What just happened?

To celebrate Vikings Live, we have replaced our Roman alphabet with the runic alphabet used by the Vikings, the Scandinavian ‘Younger Futhark’. The ‘Younger Futhark’ has only 16 letters, so we have used some of the runic letters more than once or combined two runes for one Roman letter.

For an excellent introduction to runes, we recommend Martin Findell’s book published by British Museum Press.

More information about how we have ‘runified’ this site


Collection online

Additional options
Production date to

Or search by



  • Object type

  • Museum number


  • Description

    Porcelain bottle with pear-shaped body and two dragon handles. Fine white glassy porcelain delicately painted in mixed enamels in 'Gu Yue' style with rock, roses and other flowers. Inscription on neck. Pair with PDFA816.

  • Culture/period

  • Date

    • 1736-1795
  • Production place

  • Materials

  • Technique

  • Dimensions

    • Height: 98 millimetres
    • Diameter: 55 millimetres
  • Inscriptions

      • Inscription Type

      • Inscription Script

      • Inscription Language

      • Inscription Content

        香和; 金成; 旭映
      • Inscription Transliteration

        Xianghe; Jin Cheng; Xuying
      • Inscription Translation

        Fragrance and harmony; possibly the name of the decorator; Sincerity, his courtesy name
      • Inscription Comment

        On the necks, ten character inscriptions with three seals. The seals on A817 read 'xianghe' (fragrance and harmony), Jin Cheng (possibly the name of the decorator) and Xuying (Sincerity, his courtesy name)
  • Curator's comments

    Published PDF date : Qing Qianlong 1736-1795Room 95 label text:

    PDF A817

    Vase with a poem

    This miniature vase has a four-character Qianlong mark in blue enamel on the base. Potters at the imperial kilns in Jingdezhen made the porcelain, but painters decorated them in the Imperial Palace, Beijing, and fired them for a second time at a lower temperature. Formerly scholars called this type of top quality porcelains painted in the palace古月軒器 (Guyuexuan qi ‘Pavilion of the Ancient Moon wares’). Although the guyue seal appears on many pieces, these are now known as琺瑯彩(falangcai ‘foreign colours’) wares as the colours are believed to have been introduced to China through foreign Jesuits some of whom worked in the Forbidden City.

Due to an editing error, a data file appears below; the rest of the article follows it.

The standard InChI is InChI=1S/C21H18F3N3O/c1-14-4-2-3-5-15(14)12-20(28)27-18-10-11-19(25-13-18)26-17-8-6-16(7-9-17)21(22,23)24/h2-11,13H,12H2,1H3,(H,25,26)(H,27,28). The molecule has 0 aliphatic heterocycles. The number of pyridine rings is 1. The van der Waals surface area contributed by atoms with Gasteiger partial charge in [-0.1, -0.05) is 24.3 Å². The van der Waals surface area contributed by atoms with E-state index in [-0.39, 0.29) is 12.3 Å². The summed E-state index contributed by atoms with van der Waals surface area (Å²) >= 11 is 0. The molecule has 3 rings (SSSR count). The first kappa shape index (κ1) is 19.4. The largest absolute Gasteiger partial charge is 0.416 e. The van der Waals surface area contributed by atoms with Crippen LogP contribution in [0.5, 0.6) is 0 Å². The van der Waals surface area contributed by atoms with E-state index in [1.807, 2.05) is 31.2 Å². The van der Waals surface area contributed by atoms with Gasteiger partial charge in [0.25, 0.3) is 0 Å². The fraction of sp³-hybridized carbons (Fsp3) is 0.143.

Porcelain with falangcai-type enamels
    Jingdezhen, Jiangxi province 江西省, 景德鎮
    Qing dynasty, Qianlong blue enamel mark and period, AD 1736–1795


  • Bibliography

    • Lady David 1973 p.33, no.A817 bibliographic details
    • Pierson & Barnes 2002 p.85, no.72 (pair with A816) bibliographic details
    • Scott 1991 pp 49-50, no.A817 bibliographic details
  • Location


  • Acquisition name

  • Department


  • Registration number


PDF A817

PDF A817

Copyright SOAS All rights reserved

Image description



If you’ve noticed a mistake or have any further information about this object, please email: collectiondatabase@britishmuseum.org 

View open data for this object with SPARQL endpoint

Object reference number: RRC39735

British Museum collection data is also available in the W3C open data standard, RDF, allowing it to join and relate to a growing body of linked data published by organisations around the world.

View this object

Support the Museum:
donate online

The Museum makes its collection database available to be used by scholars around the world. Donations will help support curatorial, documentation and digitisation projects.

About the database

The British Museum collection database is a work in progress. New records, updates and images are added every week.

More about the database 


Work on this database is supported by a range of sponsors, donors and volunteers.

More about supporters and how you
can help